29 Sep 2015

Dinosaur National Monument: Opera Edition

As the Resident Artists of Utah Opera, we’re often called upon to perform what the company calls “Random Acts of Opera” in various locations. On this particular occasion, we were asked to sing at the Dinosaur National Monument in Vernal, UT. This being my (and the rest of my colleagues, with the exception of Jessica) first tour and first go around with “Random Acts of Opera”, I was pretty excited. Not to mention…DINOSAURS??!!!?? Awesome!!

It was raining as we drove to the monument and we all were worried that we wouldn’t have too many audience members. Thankfully, this was not the case. We drove through the gate and were greeted at the door of the Dinosaur National Monument’s Quarry Exhibit Hall by the smiling face of Interpretive Operations Supervisor and Dinosaur Centennial Coordinator Sonya Popelka, who promptly led us inside and showed us where we would be set up.

If you’re not familiar with the Quarry Exhibit Hall at Dinosaur National Monument, I shall attempt to describe it (though, I encourage you to visit it for yourself). It is a large building, with mostly glass walls (we were told this was to let the visitor see the fossils in the environmental context in which they were discovered), built around a large sandstone wall. This is the original sandstone of the land surrounding it and contains a large collection (approximately 1,500) of visible dinosaur fossils. To say we were in awe would be an understatement. There is a ground level and an observation deck area at a higher level to better see the fossils near the ceiling. We were to be set up in the observation deck area for our performance. Sonya was extremely helpful in finding us an outlet for the keyboard and helping us pick out the best spot to perform.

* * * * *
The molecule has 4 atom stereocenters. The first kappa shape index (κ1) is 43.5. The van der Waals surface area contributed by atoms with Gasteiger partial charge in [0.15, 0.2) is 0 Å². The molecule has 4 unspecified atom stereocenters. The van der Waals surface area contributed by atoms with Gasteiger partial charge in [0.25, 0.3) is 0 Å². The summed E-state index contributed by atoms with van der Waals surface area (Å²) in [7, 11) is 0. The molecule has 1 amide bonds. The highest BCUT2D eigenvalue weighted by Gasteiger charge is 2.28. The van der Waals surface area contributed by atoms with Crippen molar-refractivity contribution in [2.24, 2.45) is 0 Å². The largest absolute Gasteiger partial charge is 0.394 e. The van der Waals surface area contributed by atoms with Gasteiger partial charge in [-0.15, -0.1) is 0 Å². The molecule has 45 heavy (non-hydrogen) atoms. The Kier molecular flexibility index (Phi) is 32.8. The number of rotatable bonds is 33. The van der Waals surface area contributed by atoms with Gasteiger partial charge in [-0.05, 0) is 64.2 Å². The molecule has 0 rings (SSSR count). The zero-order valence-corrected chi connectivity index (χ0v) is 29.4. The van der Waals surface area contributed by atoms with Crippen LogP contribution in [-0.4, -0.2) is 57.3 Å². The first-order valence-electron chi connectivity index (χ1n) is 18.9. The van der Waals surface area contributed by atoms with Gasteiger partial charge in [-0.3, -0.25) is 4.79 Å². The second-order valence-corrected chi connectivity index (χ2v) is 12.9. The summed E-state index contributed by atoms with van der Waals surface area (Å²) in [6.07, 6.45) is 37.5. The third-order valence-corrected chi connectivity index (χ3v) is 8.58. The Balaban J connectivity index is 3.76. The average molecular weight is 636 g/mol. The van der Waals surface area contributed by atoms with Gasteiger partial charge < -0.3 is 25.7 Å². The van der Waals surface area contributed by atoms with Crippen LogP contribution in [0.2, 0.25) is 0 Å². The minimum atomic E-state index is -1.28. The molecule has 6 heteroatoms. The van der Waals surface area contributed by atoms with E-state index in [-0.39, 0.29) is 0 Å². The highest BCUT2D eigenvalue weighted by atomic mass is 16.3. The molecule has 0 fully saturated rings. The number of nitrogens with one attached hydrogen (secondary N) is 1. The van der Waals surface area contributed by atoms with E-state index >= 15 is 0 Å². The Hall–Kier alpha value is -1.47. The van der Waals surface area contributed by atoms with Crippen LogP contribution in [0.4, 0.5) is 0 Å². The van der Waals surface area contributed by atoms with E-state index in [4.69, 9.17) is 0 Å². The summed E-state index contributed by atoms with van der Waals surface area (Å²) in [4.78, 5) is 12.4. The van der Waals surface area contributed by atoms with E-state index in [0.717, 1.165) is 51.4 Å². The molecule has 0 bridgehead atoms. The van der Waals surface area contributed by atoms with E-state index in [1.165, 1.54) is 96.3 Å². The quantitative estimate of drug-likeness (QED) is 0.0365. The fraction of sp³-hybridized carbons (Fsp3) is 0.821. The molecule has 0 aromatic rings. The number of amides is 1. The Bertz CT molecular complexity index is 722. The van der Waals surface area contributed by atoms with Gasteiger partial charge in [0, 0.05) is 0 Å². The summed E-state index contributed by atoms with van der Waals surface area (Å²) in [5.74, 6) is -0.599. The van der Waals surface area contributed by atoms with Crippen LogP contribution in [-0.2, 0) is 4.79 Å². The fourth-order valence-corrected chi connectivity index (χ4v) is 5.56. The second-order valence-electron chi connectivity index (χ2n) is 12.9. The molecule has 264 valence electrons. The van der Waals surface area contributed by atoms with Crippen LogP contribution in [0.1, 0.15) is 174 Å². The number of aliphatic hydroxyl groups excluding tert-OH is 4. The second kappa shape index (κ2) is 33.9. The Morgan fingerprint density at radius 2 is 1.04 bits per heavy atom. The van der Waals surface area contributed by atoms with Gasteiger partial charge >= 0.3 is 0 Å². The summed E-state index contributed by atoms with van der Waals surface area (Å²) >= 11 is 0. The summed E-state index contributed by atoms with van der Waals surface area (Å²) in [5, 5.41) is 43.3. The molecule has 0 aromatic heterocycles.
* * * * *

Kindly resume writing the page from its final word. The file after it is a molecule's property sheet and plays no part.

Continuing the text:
Utah Opera Resident Artists

Tim Accurso, Markel Reed, Jessica Jones, Christian Sanders, and myself performing at the Monument.

Then, we began! Jessica and I started the program with the “Flower Duet” from Lakmé. The acoustics in the building were wonderful! One couldn’t help but be aware that those sound waves were bouncing off of the bones of dinosaurs that roamed the Earth 149 million years ago. As Sonya commented after the performance, “You have to think of all of the crazy noises that happened here millions of years ago.”  We made our own sort of “noises” in the space, but I think we all felt a little humbled by our posthumous audience and hoped they would have enjoyed it.

The performance went well and was very well received! Park Rangers and other Monument patrons were very enthused and glad to have heard something a little unexpected in the space. We had a wonderful time and were just about ready to head back to the hotel. Little did we know, our adventure was just beginning.